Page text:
Obituary of the Day: Geza Vermes

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New York Times obituaries editor Bill McDonald joins us every day during the drive to discuss one life featured in the obit page. Today's person is the religious scholar Geza Vermes.

From the Obituary of Geza Vermes

Dr. Vermes had long been frustrated that only a handful of scholars had direct access to the scrolls, and he eventually made his frustrations public. In 1977, he said that their handling was “likely to become the academic scandal par excellence of the 20th century.” More than a decade passed, but the scrolls eventually became more easily accessible in their original form and through photographs.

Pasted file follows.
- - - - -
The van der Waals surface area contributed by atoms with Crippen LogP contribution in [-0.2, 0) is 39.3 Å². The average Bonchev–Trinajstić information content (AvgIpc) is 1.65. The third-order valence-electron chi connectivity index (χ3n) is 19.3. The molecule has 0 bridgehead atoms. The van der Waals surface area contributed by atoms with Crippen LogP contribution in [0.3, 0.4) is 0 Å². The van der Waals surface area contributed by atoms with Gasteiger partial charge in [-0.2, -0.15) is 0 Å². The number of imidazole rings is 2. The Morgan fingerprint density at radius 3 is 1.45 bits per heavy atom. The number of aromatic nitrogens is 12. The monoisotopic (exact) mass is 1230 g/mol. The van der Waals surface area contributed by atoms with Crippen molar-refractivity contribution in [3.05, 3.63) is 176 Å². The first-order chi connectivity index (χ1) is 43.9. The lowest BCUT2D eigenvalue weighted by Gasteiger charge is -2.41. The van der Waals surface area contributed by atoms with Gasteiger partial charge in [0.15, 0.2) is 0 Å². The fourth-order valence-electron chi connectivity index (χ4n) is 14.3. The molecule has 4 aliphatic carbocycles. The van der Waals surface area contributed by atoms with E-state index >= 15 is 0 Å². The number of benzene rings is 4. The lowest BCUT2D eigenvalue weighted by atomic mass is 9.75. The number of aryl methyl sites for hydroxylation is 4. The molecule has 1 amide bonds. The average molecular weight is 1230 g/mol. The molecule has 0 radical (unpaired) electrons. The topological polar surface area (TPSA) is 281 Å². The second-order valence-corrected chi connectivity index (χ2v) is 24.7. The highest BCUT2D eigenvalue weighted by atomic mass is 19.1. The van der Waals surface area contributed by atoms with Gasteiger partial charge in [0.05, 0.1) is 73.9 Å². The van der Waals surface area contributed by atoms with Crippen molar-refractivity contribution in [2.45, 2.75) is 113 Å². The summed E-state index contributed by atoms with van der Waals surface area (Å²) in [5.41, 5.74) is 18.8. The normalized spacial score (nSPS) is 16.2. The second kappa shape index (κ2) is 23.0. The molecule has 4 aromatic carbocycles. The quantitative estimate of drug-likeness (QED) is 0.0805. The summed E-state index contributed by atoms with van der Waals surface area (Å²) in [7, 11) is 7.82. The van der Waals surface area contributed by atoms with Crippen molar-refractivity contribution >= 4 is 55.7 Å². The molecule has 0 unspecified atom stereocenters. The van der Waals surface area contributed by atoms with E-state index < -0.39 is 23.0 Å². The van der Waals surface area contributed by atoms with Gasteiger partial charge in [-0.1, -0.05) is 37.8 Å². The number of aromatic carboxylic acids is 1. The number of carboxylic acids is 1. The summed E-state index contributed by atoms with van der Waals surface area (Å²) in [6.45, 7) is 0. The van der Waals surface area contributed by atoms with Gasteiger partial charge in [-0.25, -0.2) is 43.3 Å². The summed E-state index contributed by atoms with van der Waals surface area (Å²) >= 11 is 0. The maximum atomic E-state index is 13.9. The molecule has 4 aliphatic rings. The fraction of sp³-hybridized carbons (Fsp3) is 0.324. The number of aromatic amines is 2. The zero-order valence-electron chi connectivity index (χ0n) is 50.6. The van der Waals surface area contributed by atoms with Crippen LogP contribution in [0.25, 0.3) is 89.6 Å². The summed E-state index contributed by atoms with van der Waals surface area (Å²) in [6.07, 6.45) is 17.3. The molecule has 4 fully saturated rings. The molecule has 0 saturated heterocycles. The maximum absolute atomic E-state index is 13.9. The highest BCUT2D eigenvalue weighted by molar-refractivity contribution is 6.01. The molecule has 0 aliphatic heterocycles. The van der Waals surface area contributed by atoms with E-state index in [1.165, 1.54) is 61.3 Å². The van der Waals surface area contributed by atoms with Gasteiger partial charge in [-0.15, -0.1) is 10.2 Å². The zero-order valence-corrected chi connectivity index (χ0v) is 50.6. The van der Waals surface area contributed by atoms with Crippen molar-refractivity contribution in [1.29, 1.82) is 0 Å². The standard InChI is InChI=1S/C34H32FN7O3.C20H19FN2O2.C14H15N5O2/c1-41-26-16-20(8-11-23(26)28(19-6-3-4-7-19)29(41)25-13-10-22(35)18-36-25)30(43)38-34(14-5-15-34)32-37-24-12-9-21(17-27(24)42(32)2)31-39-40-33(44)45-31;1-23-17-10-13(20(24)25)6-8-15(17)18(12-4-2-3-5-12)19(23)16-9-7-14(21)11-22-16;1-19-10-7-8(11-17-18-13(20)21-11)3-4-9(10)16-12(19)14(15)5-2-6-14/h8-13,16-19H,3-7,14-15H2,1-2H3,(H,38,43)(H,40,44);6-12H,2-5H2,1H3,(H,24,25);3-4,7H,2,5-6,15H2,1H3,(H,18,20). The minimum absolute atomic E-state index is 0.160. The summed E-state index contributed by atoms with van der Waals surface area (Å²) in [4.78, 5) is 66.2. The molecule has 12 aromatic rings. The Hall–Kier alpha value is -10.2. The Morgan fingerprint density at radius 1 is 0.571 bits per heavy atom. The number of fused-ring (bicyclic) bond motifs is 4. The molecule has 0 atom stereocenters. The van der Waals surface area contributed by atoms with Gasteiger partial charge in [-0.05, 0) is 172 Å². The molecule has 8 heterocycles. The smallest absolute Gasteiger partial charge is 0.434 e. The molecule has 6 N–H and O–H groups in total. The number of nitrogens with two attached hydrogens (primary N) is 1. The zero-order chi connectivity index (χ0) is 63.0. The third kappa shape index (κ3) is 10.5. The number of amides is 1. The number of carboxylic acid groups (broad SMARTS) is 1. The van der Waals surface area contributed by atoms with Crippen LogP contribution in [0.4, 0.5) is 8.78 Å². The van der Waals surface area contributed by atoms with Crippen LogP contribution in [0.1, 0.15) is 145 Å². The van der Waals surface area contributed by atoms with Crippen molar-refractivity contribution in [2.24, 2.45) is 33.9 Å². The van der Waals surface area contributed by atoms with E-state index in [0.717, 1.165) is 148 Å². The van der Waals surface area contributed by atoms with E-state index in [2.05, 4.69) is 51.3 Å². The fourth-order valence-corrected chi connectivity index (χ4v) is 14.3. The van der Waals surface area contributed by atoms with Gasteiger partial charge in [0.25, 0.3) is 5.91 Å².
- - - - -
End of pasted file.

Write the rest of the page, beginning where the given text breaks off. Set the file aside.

The scrolls helped deepen Dr. Vermes’s interest in Judaism and in how perceptions of Jesus changed as Christianity spread. He argued that the messianic Jesus worshiped by modern Christians was largely created in the first three centuries after he died. In 1973 he wrote “Jesus the Jew,” the first of several books in which he placed Jesus in the tradition of Jewish teachers.

“When it came out, it sounded like a very provocative title,” Dr. Vermes recalled in 1994 of “Jesus the Jew.” “Today it is commonplace. Everybody knows now that Jesus was a Jew. But in 1973, although people knew that Jesus had something to do with Judaism, they thought that he was really something totally different.”

-- Read the full obituary here.